Now this may depend on the person – and on the pet – but numerous studies have shown that pets can help lower blood pressure and regulate the heart rate during stressful conditions. Even when they are not with you at the time! Pretty amazing. Outside of casual health benefits, therapy animals can be used for more extensive needs, such as equine therapy for conditions from depression, to anxiety and post-traumatic stress!
Check out this link for info on therapy dogs!

Pets and Staying Active:

Pets can help you stay active, particularly if you have a pet that requires outside time. Walking the dog for instance is an activity that will force you to get outside in even the harsh winter conditions instead of loafing around when the weather is poor! Going for a short walk can have tremendous health benefits when compared with hours of sitting uninterrupted.

Pets and Mental Health:

On the same idea as licensed therapy pets, pets love you for who you are without judgement, which can lead to feelings of acceptance that one may not always get from family or society! Dog parks can be a great way to get active with your pet as well as have a social outlet with others that share a common interest.

Find local parks, and establishments, where you can bring your dog along at www.bringfido.com. Check out the activities area for local dog parks and outdoor options.

Pets and Allergies:

The National Institute of Health has suggested “children exposed to high indoor levels of pet or pest allergens during infancy have a lower risk of developing asthma by 7 years old.” (Source) A similar earlier study found homes with cats had a protective effect, having made allergy-related antibodies, against asthma symptoms in young children. Some scientists believe pets carry microbes that stimulate the immune system so that children don’t become allergic. (Source)

A Pet a Day Keeps the Doctor Away:

Two studies involving the same participants 5 years apart showed that people who had a pet both at the first and second touchpoint had the fewest doctors visits of the group, followed by the group who had no pet the first round and had then acquired one within the 5 years preceding the next.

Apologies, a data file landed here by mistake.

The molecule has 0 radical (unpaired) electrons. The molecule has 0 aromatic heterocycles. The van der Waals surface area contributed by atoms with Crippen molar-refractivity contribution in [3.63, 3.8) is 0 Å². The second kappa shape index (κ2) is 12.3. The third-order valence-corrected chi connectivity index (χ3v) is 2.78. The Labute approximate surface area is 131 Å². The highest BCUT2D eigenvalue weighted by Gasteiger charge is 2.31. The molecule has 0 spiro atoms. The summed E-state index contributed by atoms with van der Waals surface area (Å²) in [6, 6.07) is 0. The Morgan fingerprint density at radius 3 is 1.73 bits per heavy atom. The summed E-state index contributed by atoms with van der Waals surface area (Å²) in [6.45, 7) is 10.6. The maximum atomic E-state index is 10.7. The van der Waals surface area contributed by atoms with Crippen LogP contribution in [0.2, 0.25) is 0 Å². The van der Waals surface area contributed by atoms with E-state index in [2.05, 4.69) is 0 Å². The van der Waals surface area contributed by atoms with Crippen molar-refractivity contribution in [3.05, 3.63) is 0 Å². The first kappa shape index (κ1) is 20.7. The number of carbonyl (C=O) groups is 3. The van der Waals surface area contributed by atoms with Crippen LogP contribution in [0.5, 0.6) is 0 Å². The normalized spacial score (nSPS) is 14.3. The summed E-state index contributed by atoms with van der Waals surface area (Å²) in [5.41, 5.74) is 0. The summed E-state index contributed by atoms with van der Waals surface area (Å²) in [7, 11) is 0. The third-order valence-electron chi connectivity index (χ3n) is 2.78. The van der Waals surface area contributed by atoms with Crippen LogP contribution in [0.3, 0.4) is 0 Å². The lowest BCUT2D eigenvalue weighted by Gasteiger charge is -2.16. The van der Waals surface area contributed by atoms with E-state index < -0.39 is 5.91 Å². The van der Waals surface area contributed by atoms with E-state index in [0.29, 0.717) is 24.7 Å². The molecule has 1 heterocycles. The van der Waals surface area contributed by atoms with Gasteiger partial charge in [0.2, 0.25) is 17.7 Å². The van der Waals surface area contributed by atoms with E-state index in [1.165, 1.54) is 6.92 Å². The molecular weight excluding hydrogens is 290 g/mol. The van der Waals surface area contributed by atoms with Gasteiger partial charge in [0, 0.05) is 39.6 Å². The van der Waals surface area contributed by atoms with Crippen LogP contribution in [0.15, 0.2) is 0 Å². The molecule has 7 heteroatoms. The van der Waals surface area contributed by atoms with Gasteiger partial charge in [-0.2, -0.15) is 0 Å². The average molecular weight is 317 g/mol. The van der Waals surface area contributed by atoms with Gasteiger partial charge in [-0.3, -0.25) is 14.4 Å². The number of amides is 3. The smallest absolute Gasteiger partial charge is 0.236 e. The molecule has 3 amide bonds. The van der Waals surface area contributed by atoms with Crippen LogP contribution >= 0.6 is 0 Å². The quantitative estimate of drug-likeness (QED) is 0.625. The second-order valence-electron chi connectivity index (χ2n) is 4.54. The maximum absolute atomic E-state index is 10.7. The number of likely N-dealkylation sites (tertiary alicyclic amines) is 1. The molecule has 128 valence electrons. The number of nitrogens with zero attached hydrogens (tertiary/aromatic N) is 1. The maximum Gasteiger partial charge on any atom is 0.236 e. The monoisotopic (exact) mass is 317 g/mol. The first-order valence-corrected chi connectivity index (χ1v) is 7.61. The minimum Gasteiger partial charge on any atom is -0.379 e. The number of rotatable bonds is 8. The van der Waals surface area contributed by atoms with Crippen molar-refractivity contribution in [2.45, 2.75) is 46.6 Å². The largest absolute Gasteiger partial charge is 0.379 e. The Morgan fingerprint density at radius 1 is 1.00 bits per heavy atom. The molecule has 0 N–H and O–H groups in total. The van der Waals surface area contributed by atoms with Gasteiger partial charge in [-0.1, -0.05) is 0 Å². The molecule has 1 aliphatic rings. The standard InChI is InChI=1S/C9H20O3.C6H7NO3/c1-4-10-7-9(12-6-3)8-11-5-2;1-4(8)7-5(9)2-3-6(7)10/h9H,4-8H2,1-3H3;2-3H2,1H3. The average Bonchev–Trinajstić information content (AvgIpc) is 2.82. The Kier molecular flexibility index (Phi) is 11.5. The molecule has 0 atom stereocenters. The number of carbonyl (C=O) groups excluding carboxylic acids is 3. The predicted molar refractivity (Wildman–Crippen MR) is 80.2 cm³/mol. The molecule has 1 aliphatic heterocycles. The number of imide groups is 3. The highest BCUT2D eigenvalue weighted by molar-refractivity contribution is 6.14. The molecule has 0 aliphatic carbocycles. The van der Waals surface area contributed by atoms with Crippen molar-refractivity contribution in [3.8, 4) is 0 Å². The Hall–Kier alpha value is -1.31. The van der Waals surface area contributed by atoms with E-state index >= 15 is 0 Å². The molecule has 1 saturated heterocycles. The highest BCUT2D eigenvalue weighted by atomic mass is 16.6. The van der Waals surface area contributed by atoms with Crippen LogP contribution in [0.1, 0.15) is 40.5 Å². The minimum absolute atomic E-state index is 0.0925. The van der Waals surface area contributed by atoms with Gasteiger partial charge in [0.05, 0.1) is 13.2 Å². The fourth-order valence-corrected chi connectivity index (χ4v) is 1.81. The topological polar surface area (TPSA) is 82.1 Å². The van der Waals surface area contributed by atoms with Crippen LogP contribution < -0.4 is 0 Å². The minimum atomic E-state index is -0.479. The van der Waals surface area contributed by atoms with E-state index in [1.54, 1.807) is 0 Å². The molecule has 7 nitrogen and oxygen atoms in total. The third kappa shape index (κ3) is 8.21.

Take a moment to think about that!

Dog, Cat, Horse, Fish, Bird – any pet counts!

More Resources:
http://www.center4research.org/benefits-pets-human-health/
https://www.webmd.com/hypertension-high-blood-pressure/features/6-ways-pets-improve-your-health#2

Plant-Based Eating Tips and Recipes!

It’s no longer a secret that shifting towards plant-based/whole foods eating, which minimizes processed foods, is best for your overall health.

Plant-based eating limits, or eliminates, animal products and focuses on fruits, vegetables, legumes, seeds/nuts, and whole grains which provides higher amounts of many vitamins, minerals, and antioxidants. Many think of vegetarian’s when they think of plant-based eating, but there are numerous varieties of eating plant-based. This week we’ll look at the differences among them and maybe find a plant-based style that works for you!

But FIRST: To kick off your New Year, today’s mission for you is to go through your cupboards and toss, donate, or give away all those foods that do not fit your health and fitness goals – and start anew! Don’t worry, we’ve got you covered with some healthy recipes too!

Which Plant-Based Diet is Right For You?

No matter who you are, we believe the majority of your diet should be plant-based. Now, that doesn’t mean you can’t be healthy eating animal products, just that we should strive to allow plants to make up the majority of our calories and nutrition. Let’s discuss some varieties of primarily plant-based diets: